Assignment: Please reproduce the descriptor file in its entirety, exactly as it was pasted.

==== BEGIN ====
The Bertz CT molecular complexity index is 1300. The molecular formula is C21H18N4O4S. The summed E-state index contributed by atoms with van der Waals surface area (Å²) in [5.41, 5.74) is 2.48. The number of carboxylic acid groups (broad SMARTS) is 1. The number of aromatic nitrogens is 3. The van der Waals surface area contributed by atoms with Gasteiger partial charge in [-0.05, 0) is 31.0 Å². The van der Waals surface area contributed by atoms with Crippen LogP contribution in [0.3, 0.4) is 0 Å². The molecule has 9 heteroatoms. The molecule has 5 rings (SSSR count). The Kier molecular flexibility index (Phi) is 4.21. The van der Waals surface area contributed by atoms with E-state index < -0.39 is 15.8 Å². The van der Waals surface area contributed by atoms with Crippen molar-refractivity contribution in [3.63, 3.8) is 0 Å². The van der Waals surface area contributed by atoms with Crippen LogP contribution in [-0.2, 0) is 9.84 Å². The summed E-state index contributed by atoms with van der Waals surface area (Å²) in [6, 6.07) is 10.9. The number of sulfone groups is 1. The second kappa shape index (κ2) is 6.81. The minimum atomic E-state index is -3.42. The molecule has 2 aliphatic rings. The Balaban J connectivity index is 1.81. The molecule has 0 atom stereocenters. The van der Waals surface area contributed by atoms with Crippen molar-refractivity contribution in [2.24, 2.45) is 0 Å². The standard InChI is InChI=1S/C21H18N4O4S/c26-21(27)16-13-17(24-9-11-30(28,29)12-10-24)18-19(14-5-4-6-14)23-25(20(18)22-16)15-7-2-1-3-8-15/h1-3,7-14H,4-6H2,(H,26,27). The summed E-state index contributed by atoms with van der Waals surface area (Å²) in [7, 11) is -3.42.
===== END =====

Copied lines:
The Bertz CT molecular complexity index is 1300. The molecular formula is C21H18N4O4S. The summed E-state index contributed by atoms with van der Waals surface area (Å²) in [5.41, 5.74) is 2.48. The number of carboxylic acid groups (broad SMARTS) is 1. The number of aromatic nitrogens is 3. The van der Waals surface area contributed by atoms with Gasteiger partial charge in [-0.05, 0) is 31.0 Å². The van der Waals surface area contributed by atoms with Crippen LogP contribution in [0.3, 0.4) is 0 Å². The molecule has 9 heteroatoms. The molecule has 5 rings (SSSR count). The Kier molecular flexibility index (Phi) is 4.21. The van der Waals surface area contributed by atoms with E-state index < -0.39 is 15.8 Å². The van der Waals surface area contributed by atoms with Crippen molar-refractivity contribution in [3.63, 3.8) is 0 Å². The van der Waals surface area contributed by atoms with Crippen LogP contribution in [-0.2, 0) is 9.84 Å². The summed E-state index contributed by atoms with van der Waals surface area (Å²) in [6, 6.07) is 10.9. The number of sulfone groups is 1. The second kappa shape index (κ2) is 6.81. The minimum atomic E-state index is -3.42. The molecule has 2 aliphatic rings. The Balaban J connectivity index is 1.81. The molecule has 0 atom stereocenters. The van der Waals surface area contributed by atoms with Crippen molar-refractivity contribution in [2.24, 2.45) is 0 Å². The standard InChI is InChI=1S/C21H18N4O4S/c26-21(27)16-13-17(24-9-11-30(28,29)12-10-24)18-19(14-5-4-6-14)23-25(20(18)22-16)15-7-2-1-3-8-15/h1-3,7-14H,4-6H2,(H,26,27). The summed E-state index contributed by atoms with van der Waals surface area (Å²) in [7, 11) is -3.42.